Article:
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Delivery includes the ESM retract set.


 ESM F7F Tigercat glossy with ESM retract system 
 Wing span   (spanwijdte)  2105 mm   82.9"
 Length  1840 mm  72.4"
 Flying weight  10.5 kg                          23.2 lbs                  
 Radio  6-10 channels, 12-15 servos          
 Engine Gas       (benzine)  2 x 20cc
 Engine Glow   (gloeiplug)  2 x 15cc 4-cycle; 2 x 12cc 2-cycle


 Detailed specification continued:

 Wing area                   61 dm2  6.6 sq.ft
 Wing loading              172.2 gr/dm2   56,5 oz/sq.ft  

 6-10 channels, 12-15 servos (2 throttle,

 2 choke, rudder, nose wheel, 2 elevator,

 2 ailerons, 4 flaps)

 Engine Brushless  (elektro)  2 x Brushless: e.g. TCG5030

 Retract System

 Engine Synchroniser

 Documentation  Instruction Manual
 Manufacturers website  ESM-Website



Factory painted to scale, and pre-applied decals, covered with clear coat.
Functional flaps.
All hardware included (screws, rods, fuel tanks etc...)
Epoxy resin fiberglass fuselage, built up wings, covered with solartex fabric and finished with a flat paint scheme, decals pre-applied and clear coated!

Hardware package and illustrated instruction manual included.



In early 1941, Grumman began design-work on a new twin-engined fighter for the War Department, for use on a planned larger Midway-class aircraft carrier. On June 30, 1941, Grumman was awarded a contract to build two prototypes, the first of which flew in December 1943. The XF7F-1 Tigercat was unusual for a fighter, with its shoulder-mounted wings, twin underwing-mounted engines, all-metal construction and tricycle landing gear.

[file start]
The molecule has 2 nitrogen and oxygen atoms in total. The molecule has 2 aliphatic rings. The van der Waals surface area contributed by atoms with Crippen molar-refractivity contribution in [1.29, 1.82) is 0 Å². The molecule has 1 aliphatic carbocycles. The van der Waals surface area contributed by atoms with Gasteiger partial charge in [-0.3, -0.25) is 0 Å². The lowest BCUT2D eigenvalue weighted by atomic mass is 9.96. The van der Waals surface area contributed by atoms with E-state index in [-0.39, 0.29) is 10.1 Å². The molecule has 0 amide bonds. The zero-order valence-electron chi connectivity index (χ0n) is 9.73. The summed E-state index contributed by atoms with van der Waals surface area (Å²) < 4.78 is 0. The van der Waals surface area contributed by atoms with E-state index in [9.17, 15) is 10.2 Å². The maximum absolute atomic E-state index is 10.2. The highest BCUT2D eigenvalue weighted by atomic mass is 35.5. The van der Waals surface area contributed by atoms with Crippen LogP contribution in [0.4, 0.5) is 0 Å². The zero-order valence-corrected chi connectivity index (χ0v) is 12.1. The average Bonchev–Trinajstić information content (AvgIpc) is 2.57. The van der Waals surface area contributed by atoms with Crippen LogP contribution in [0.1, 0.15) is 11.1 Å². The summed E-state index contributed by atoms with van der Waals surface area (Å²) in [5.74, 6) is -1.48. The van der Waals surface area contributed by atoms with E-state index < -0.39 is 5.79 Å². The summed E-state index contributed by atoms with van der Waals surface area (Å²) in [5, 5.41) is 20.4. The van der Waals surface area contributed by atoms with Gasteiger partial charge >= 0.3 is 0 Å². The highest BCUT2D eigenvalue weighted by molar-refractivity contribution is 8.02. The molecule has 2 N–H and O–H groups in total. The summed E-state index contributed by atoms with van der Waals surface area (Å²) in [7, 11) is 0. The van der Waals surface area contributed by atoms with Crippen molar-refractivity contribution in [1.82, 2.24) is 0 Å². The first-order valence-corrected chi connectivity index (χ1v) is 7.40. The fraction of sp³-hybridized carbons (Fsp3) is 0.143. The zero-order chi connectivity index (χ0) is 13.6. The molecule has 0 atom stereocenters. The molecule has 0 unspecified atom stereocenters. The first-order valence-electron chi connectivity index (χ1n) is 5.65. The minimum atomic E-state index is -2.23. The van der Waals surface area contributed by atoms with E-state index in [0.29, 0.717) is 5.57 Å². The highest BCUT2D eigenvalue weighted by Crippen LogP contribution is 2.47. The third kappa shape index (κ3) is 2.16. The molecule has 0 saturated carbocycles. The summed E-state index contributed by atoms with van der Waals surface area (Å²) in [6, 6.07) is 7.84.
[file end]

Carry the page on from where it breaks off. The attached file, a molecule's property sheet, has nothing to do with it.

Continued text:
Before the prototype even flew for the first time, Grumman was contracted to build 500 of them for the US Marine Corps, to be used as close-support aircraft for the massive landing operations then underway in the Pacific. Delivery began in April 1944. The first 34 F7F-1s were similar to the prototypes, then 30 two-seat night-fighter variants (called F7F-2Ns) were produced. Next, 189 single-seat models called F7F-3s were built which featured slightly more powerful R-2800 engines, slightly larger vertical stabilizers, and a 7% increase in fuel capacity.

Much of the original order for Tigercats was cancelled after VJ-Day, and they never saw operational service in WWII. Less than 100 Tigercats were built after the war as night-fighters (F7F-3N and F7F-4N), electronic reconnaissance (F7F-3E) and photo-reconnaissance (F7F-3P) platforms, but higher-performance jet-powered airplanes soon replaced the Tigercat in the US Marine Corps. During the 1960s and 1970s, a few were gradually sold as surplus and converted to fire bombers or aerial photography ships.

Nicknames: T-Cat


Specifications (F7F-3):
Engines: Two 2,100hp Pratt & Whitney R-2800-34W Double Wasp 18-cylinder radial piston engines
Weight: Empty 16,270 lbs., Max Takeoff 25,720 lbs.
Wing Span: 51ft. 6in.
Length: 45ft. 4.5in.
Height: 16ft. 7in.
Maximum Speed at 22,200 ft: 435 mph
Cruising Speed at 5,000 ft: 222 mph
Initial Climb Rate: 4,500 feet per minute
Ceiling: 40,700 ft.
Range: 1,200 miles

Four 20mm (0.79-inch) cannon in wing roots
Four 12.7mm (0.5-inch) machine guns in nose
One torpedo under fuselage
2,000 lbs. of bombs (1,000 lbs. under each wing)



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